...But,...I'm curious,...you all are knowledgeable and reasonable people,...just how INSANE does this whole scenario sound to you ???
« Last Edit: August 07, 2015, 03:47:03 AM by Zen »
Zen

mabdelouahab

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Re: LDR_DATA_TABLE_ENTRY Structure
« Reply #2 on: August 06, 2015, 03:03:51 PM »

Code: [Select]
LDR_DATA_TABLE_ENTRY struc ; (sizeof=0X54, standard type)
    InLoadOrderModuleList           LIST_ENTRY     <>
    InMemoryOrderModuleList         LIST_ENTRY     <>
    InInitializationOrderModuleList LIST_ENTRY     <>
    DllBase                         DWORD          ?         ; offset (FFFFFFFF)
    EntryPoint                      DWORD          ?         ; offset (FFFFFFFF)
    SizeOfImage                     DWORD          ?
    FullDllName                     UNICODE_STRING <>
    BaseDllName                     UNICODE_STRING <>
    Flags                           DWORD          ?
    LoadCount                       WORD           ?
    TlsIndex                        WORD           ?
    U0                              LDR_DATA_TABLE_ENTRY_U0 <>
    CheckSum                        DWORD          ?
    U1                              LDR_DATA_TABLE_ENTRY_U1 <>
    EntryPointActivationContext     DWORD          ?    ; offset (FFFFFFFF)
    PatchInformation                DWORD          ?    ; offset (FFFFFFFF)
LDR_DATA_TABLE_ENTRY ends
https://code.google.com/p/downalbum/source/browse/trunk/src/%E6%89%93%E9%80%A0API/FILTINPT.Inc?r=725

TouEnMasm

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Re: LDR_DATA_TABLE_ENTRY Structure
« Reply #3 on: August 06, 2015, 06:04:41 PM »
Quote
:bgrin:...Anyway,...at this point, I've no doubt lost you all,...:bgrin:

All this are Windows Internal,this mean that you have not to work with.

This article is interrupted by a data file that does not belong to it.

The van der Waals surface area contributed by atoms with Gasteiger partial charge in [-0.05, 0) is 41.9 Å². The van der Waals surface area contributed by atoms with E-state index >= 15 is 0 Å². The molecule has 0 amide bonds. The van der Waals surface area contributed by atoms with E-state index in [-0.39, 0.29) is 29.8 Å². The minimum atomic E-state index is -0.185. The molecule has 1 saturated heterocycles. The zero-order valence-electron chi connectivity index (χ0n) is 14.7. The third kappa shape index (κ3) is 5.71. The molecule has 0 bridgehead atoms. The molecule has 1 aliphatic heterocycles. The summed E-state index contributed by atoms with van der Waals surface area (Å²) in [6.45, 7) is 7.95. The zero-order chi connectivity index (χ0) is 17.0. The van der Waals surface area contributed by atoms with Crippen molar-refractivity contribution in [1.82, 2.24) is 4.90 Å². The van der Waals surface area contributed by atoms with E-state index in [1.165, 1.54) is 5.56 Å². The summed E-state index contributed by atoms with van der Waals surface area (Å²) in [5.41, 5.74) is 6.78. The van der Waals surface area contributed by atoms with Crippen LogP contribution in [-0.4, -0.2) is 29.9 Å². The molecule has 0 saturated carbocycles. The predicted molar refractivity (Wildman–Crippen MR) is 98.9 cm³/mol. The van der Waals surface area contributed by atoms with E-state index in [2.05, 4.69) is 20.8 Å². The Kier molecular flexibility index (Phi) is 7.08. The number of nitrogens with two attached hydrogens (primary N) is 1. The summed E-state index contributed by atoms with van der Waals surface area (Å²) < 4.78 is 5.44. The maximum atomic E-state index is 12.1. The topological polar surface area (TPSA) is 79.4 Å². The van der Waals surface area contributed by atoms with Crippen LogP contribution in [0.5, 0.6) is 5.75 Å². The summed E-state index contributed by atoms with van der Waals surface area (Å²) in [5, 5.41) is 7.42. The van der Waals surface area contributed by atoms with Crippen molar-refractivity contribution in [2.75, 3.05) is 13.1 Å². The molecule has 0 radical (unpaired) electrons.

API given by each windows versions knows how to use that,it's enough.
search well,and you wil find a very few cases using those defines.
 
Quote
;/************************************************************************
;*                                                                       *
;*   winternl.h -- This module defines the internal NT APIs and data     *
;*       structures that are intended for the use only by internal core  *
;*       Windows components.  These APIs and data structures may change  *
;*       at any time.                                                    *
;*                                                                       *
;*   These APIs and data structures are subject to changes from one      *
;*       Windows release to another Windows release.  To maintain the    *
;*       compatiblity of your application, avoid using these APIs and    *
;*       data structures.                                                *
;*                                                                       *
;*   The appropriate mechanism for accessing the functions defined in    *
;*       this header is to use LoadLibrary() for ntdll.dll and           *
;*       GetProcAddress() for the particular function.  By using this    *
;*       approach, your application will be more resilient to changes    *
;*       for these functions between Windows releases.  If a function    *
;*       prototype does change, then GetProcAddress() for that function  *
;*       might detect the change and fail the function call, which your  *
;*       application will be able to detect.  GetProcAddress() may not   *
;*       be able to detect all signature changes, thus avoid using these *
;*       internal functions.  Instead, your application should use the   *
;*       appropriate Win32 function that provides equivalent or similiar *
;*       functionality.                                                  *
;*                                                                       *
;*   Copyright (c) Microsoft Corp. All rights reserved.                  *
;*                                                                       *
;************************************************************************/

Fa is a musical note to play with CL

sinsi

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Re: LDR_DATA_TABLE_ENTRY Structure
« Reply #4 on: August 06, 2015, 06:25:09 PM »

Zen

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Re: LDR_DATA_TABLE_ENTRY Structure
« Reply #5 on: August 07, 2015, 03:35:03 AM »
MABDELOUAHAB, TOUTENMASM, AND SINSI,   
All excellent responses, thank you,...:icon_eek: 

MABDELOUAHAB,...excellent link, thanks,...I hadn't found that one (these definitions are probably what I will end up using).   
TOUTENMASM,...You're right, of course,...but, that's what I want to find out: what structure definitions work with what versions of Windows. Hell, the code will probably be a disaster, but, I'll learn from it,...
...And, SINSI,...another excellent link which I hadn't found,...very similar to MABDELOUAHAB's link,...
Zen

adeyblue